It has been just over two months since we were married and we are living 5,671 miles apart (because when you’re far away from someone you love, you end up googling this type of stuff!). It never crossed my mind I would end up in a long distance relationship, let alone a long distance marriage. It’s been a whirlwind, we only dipped our toes in the honeymoon period before continents separated us. Every morning it’s the same, stepping straight from sleep into a daydream, “if only you were here too”.
“Just get a plane ticket and leave”, says my heart. Unfortunately, I have a problem with my head (in more ways than one, some may say); if I were to leave England now, I will be giving up the opportunity to qualifying as a registered pharmacist. This is something I have studied to become for over four years (I graduated with my master’s degree this Summer… I’ve surprised myself). I will complete my training in eleven months. I keep hearing myself and others say, “well, it is only a year” and “you would regret it if you gave up now after all your hard work”. My heart swiftly interrupts, do I even want to be a pharmacist?
I can remember my secondary school sociology teacher explaining the concept of ‘deferred gratification’, giving up the instant rewards and enduring hardship for a superior reward. Is the accomplishment of becoming a pharmacist the superior reward? Do I want to become a miserable pharmacist when I have decided to live in India one day. I’m not enjoying the training at all, I’m constantly overwhelmed by the feeling that a pharmacist is expected to be more focused on making a profit than making a difference, by their employer. Things might get better.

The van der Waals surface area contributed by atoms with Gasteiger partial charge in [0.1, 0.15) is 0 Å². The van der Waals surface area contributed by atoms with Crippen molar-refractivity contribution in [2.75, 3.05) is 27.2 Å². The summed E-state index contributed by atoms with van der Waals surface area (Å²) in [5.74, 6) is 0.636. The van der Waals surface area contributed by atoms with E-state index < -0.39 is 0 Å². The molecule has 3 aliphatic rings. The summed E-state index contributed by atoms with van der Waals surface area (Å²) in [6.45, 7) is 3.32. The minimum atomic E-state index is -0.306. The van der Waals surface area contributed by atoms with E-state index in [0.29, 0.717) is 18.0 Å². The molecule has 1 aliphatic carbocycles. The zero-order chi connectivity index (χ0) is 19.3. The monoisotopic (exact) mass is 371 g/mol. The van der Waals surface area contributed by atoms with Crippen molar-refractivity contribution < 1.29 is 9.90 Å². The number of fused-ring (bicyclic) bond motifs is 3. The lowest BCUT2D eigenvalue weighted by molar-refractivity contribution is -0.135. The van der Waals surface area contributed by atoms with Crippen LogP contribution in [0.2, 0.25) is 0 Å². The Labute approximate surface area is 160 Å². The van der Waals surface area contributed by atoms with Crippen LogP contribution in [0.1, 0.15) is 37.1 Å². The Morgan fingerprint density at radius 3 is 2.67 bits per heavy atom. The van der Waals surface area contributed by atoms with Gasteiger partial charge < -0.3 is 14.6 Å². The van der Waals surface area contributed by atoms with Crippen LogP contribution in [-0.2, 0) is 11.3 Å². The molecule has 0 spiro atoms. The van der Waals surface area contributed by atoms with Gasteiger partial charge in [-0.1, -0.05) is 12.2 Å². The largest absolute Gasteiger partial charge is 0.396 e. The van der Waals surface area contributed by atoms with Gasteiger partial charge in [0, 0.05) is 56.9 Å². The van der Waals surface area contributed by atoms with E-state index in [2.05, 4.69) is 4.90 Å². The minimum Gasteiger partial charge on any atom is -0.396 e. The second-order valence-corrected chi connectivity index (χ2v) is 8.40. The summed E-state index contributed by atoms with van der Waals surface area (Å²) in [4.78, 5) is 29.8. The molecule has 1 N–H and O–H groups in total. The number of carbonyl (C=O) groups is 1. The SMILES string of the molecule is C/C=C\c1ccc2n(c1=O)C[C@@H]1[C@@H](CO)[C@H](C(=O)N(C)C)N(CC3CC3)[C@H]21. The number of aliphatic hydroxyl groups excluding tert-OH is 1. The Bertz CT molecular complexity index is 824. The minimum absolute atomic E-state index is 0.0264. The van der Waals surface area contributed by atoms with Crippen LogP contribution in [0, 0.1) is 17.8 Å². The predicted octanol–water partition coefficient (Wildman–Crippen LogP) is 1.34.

To try to make this year more bearable I am going to try so hard not to be down and make the most of this (lonely and seemingly stagnant) time. Keep busy, keep smiling and keep remembering that eleven months is not so long compared to a life time.
I really I hope that the sociology teacher was right and becoming a pharmacist is worth it. Working in a pharmacy can be interesting and very rewarding, but it is also really emotional and stressful and I never fail to take any stress or upset home with me. I hope I will be able to look back on this year and be proud of myself for not giving up and completing my postgraduate training. Until then, I will just keep looking forward to Diwali when I will have a two week break from work return to India, even if it is for only a short while!